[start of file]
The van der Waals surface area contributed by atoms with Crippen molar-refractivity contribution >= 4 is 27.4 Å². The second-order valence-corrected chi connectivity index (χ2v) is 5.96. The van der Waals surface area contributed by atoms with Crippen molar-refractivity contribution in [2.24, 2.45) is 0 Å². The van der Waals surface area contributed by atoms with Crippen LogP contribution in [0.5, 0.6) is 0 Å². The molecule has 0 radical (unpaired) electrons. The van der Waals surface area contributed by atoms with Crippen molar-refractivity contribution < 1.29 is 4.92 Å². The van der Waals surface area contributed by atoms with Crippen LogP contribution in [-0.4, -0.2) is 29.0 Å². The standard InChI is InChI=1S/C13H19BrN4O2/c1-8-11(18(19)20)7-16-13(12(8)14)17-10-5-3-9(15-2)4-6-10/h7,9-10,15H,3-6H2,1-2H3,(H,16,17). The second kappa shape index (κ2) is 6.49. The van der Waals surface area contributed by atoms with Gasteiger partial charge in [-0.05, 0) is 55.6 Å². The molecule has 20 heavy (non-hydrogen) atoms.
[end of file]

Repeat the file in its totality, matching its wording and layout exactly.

The van der Waals surface area contributed by atoms with Crippen molar-refractivity contribution >= 4 is 27.4 Å². The second-order valence-corrected chi connectivity index (χ2v) is 5.96. The van der Waals surface area contributed by atoms with Crippen molar-refractivity contribution in [2.24, 2.45) is 0 Å². The van der Waals surface area contributed by atoms with Crippen LogP contribution in [0.5, 0.6) is 0 Å². The molecule has 0 radical (unpaired) electrons. The van der Waals surface area contributed by atoms with Crippen molar-refractivity contribution < 1.29 is 4.92 Å². The van der Waals surface area contributed by atoms with Crippen LogP contribution in [-0.4, -0.2) is 29.0 Å². The standard InChI is InChI=1S/C13H19BrN4O2/c1-8-11(18(19)20)7-16-13(12(8)14)17-10-5-3-9(15-2)4-6-10/h7,9-10,15H,3-6H2,1-2H3,(H,16,17). The second kappa shape index (κ2) is 6.49. The van der Waals surface area contributed by atoms with Gasteiger partial charge in [-0.05, 0) is 55.6 Å². The molecule has 20 heavy (non-hydrogen) atoms.